Date(s) - 12/07/2013
Royal Institution, London
BAPCR is pleased to present a major retrospective and discussion of painting conservation in the 21st century.
Fifty years ago the nation was emerging from the strictures of post-war reconstruction. Caring for the nation’s heritage was imbued with higher ideals, reflecting a new found optimism and confidence in organisation, technology and cultural harmony.
Pre-eminent speakers will examine and celebrate the aspirations and achievements of the early conservation pioneers throughout the last half century. They will trace the trajectory of conservation philosophy, professional organisation, teaching, technology, and practice in the domestic and international context. Leading us to probe the fundamental principles of our profession today and appraise the challenges that will face the next generation of practitioners as they formulate a robust profession for the 21st century.
Speakers will consider;
• The evolution of a conservation philosophy and development of ethical standards.
• The formation of professional bodies and their role in regulation and professional accreditation.
• The initiation of standardised teaching qualifications, academic enquiry and the wide dissemination of results.
• The utilisation of developments in science and technology to inform conservation practice and develop ‘technical art history’.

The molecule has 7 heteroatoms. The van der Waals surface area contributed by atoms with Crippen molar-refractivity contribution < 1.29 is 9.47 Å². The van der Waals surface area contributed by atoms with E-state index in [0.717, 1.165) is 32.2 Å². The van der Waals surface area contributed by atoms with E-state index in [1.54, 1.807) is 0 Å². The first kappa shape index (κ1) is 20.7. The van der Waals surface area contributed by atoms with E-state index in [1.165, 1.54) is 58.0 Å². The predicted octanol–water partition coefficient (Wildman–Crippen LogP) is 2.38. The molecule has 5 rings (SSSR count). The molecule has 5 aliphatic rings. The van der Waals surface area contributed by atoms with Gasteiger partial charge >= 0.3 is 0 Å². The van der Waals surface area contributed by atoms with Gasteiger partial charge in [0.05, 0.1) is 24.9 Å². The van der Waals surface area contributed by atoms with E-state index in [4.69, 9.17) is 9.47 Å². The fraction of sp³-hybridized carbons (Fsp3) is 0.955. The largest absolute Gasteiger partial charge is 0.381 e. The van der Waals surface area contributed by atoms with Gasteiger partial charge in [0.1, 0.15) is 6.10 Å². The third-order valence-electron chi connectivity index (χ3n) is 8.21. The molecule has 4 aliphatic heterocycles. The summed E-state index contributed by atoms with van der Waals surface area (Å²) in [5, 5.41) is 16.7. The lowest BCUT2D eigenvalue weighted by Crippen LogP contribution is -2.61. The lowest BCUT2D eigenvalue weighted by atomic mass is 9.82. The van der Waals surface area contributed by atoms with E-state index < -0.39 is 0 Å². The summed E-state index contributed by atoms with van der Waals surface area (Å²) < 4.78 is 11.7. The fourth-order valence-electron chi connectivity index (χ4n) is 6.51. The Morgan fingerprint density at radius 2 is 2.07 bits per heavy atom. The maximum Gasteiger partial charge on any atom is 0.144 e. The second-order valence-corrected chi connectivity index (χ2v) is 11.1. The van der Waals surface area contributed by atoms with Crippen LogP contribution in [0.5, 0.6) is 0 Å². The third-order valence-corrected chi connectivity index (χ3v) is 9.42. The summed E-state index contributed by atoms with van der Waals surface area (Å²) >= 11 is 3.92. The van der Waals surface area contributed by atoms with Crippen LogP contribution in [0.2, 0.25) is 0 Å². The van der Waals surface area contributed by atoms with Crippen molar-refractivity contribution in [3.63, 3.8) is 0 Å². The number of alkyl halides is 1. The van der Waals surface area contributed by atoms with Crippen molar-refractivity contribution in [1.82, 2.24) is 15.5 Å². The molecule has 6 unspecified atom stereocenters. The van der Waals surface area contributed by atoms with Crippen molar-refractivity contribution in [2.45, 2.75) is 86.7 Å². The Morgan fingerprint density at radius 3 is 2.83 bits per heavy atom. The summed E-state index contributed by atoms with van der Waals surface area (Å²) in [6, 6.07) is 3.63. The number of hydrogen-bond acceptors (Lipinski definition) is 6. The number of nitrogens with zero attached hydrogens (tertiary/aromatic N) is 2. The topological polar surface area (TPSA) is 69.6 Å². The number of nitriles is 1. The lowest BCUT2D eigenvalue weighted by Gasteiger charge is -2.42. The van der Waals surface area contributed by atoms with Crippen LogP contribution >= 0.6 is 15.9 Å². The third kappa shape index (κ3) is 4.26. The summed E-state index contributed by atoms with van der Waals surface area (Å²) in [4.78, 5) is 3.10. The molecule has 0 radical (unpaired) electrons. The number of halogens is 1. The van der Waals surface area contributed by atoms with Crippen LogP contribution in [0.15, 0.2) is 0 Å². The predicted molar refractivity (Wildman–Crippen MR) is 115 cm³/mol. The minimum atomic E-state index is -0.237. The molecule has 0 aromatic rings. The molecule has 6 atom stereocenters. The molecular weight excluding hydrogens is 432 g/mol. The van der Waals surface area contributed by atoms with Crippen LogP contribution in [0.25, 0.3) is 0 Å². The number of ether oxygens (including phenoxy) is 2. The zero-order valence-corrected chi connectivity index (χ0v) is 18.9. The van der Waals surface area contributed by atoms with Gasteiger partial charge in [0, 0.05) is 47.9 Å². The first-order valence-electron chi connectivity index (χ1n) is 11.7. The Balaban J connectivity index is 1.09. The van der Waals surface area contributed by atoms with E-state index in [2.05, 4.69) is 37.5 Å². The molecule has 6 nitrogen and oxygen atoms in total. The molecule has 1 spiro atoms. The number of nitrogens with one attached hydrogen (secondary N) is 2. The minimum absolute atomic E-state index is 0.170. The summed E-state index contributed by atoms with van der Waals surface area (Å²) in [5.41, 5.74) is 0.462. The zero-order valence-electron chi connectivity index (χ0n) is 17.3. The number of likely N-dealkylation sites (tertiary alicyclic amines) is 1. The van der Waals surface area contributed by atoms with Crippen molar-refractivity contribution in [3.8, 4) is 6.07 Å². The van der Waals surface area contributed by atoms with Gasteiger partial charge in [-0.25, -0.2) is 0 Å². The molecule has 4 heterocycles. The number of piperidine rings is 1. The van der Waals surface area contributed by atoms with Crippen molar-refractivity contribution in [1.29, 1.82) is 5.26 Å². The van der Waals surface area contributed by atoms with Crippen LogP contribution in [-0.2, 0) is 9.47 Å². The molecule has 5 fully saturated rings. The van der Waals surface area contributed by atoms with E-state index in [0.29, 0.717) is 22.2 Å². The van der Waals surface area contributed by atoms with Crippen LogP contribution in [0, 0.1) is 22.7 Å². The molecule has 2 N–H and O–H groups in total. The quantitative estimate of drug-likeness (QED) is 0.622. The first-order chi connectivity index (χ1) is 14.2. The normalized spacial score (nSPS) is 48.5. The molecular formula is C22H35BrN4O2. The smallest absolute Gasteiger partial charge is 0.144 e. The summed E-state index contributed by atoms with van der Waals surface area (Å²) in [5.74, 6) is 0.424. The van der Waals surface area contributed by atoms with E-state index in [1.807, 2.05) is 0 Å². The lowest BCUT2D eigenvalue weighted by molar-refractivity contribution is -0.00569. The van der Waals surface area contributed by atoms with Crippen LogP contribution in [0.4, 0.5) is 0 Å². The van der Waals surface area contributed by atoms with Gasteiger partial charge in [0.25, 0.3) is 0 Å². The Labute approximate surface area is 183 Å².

• The changing context of conservation, the dynamic between conservation, museum collections and the art market.
• The evolution of painting conservation practice in response to the above factors.
This conference acknowledges the occasion of the 50th anniversary of the Berkeley Place restoration studio, established in 1963 under the name of Bull & Shepherd and later as RMS Shepherd Associates.
9.00 – 9.30 Delegate Arrival and Registration
9.30 – 9.40 BAPCR Chairman, Stuart Sanderson
9.40 – 10.00
Three Days That Changed Conservation – David Bomford
David Bomford has been Senior Restorer of Paintings at the National Gallery, London (1968-2007), Associate Director for Collections and Acting Director of the J Paul Getty Museum (2007-2012), and is currently Director of Conservation at the Museum of Fine Arts Houston. He was Secretary-General of IIC for nine years, editor of Studies in Conservation for ten, and Slade Professor of Fine Art at Oxford University (1996-1997).
10.00 – 10.30
The Heritage of Powerful Personalities and Pioneers of Painting Conservation – Prof. Joyce Hill Stoner
Joyce Hill Stoner is the Director of the University of Delaware Preservation Studies Doctoral Program and has taught painting conservation there for 37 years. She has been actively involved in the IIC and FAIC and has interviewed more than 60 pioneer art conservators for the FAIC oral history project. She gained her Diploma in Conservation in (1973) and later earned a Ph.D. in Art History (1985). She was awarded the AIC Lifetime Achievement Award (2003), the AIC Paintings Specialty Group Outstanding Achievement Award (2011). She co-edited Conservation of Easel Paintings (2012).
10.35 – 11.05
A Changing Fashion in the Presentation of Old Masters – Dr Nicholas Penny